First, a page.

As the gentle giant of the rabbit world, the British Giant is huge. With its sweet, docile personality, this animal makes a loving furry friend. A fur rabbit, the British Giant Rabbit nevertheless needs lots of exercise! They do not do well in small cages and should instead be given access to runs.
Because this rabbit is so large, it should not be kept by people who do not have enough room to devote to it. The British Giant has a kind, gentle disposition, but because of its large size, it may not be a good rabbit for small children. It may make a great choice for older children. British Giant Rabbits will require regular and careful grooming to keep their coats from becoming uncomfortably matted, but are easier to care for than long-haired breeds.
As the name suggests, British Giant Rabbits are huge. Bucks weigh over 12.5 pounds, and in show are awarded extra points for being over 15 pounds! Does are a pound larger than bucks. The weight is carried firmly on the British Giant Rabbit’s long, flat body, which has broad front and hindquarters.
The head should also be broad and bold, and the ears erect. British Giant Rabbit does are allowed a dewlap, so long as it is attractively in proportion to the rest of her body. The British Giant Rabbit has a lovely dense coat, which is quite thick but not rough or silky.
Fur grows to between three-quarters of an inch to an inch in length, and comes in several colors: white, black, dark steel gray, brown gray, opal and blue. White British Giant Rabbits are bright white, and have blue or pink eyes. The black ones have blue or brown eyes, and the color may range from jet-black to blue-black, with the color carried well down the coat. Dark steel gray British Giant Rabbits have brown eyes and a dark blue undercolor.
They are allowed white bellies, but rabbits with a darker underside are preferred in show. The color is ticked evenly across the head, ears, feet and body, and one dark bar is permissible on the dark steel gray British Giant’s back feet. Brown-gray British Giant Rabbits have gray, brown, or blue eyes. Their color is evenly ticked over their tails, feet, bodies, heads and ears. They have white bellies.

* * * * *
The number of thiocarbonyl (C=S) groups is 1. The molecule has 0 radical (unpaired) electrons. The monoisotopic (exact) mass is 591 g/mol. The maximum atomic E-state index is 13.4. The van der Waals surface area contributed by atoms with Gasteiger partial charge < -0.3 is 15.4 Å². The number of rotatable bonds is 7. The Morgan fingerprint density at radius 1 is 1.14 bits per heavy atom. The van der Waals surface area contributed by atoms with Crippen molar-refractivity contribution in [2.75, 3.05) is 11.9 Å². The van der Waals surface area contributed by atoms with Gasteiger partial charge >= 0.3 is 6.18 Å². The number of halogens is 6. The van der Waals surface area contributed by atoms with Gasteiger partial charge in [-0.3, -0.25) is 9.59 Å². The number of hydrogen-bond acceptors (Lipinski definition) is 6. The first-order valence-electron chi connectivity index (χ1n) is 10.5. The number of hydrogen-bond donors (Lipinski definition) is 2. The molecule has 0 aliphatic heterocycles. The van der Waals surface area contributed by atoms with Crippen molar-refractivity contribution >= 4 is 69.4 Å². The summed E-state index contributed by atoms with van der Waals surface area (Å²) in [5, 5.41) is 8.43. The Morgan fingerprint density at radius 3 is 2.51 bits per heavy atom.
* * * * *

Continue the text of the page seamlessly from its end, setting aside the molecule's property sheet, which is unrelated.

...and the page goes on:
The opal colored British Giant Rabbit has a complicated coloration, with a pale blue top color superceding the intermediate fawn coloration in the form of a well-defined band. The undercolor in these rabbits is slate blue, and their eyes match their body color! Opal British Giant Rabbits have blue-laced ears. Over the slate undercolor, the eye circles, belly and underside of tail are white.
Blue British Giant Rabbits have coloration like Dutch Rabbits, and may be blue to blue-gray in color, which extends to the base of the fur. Their eyes are brown, blue, or gray. The British Giant Rabbit’s origins are a bit obscure. It was developed as the fur counterpart to the Fancy Flemish Giant Rabbit, and today with its docile, sweet personality, is a lovely and popular pet and show animal.
In show, your British Giant Rabbit will be marked faults for having a narrow head, being underweight, having excessive body fat or flabbiness, moulting coats, or general unhealthy conditions. In dark steel gray or brown-gray British Giant Rabbits, the heads and feet may be a shade darker than the body, but will be marked faults if they are black.
These rabbits and also Black British Giant Rabbits will be marked a fault for pale undercolor or white toenails. Blue British Giant Rabbits are marked faults for pearling in their coats. All colors will lose points for bunches of white hairs, though scattered white hairs may be allowed. All colors of British Giant Rabbits are marked faults for having coats that are too woolly.
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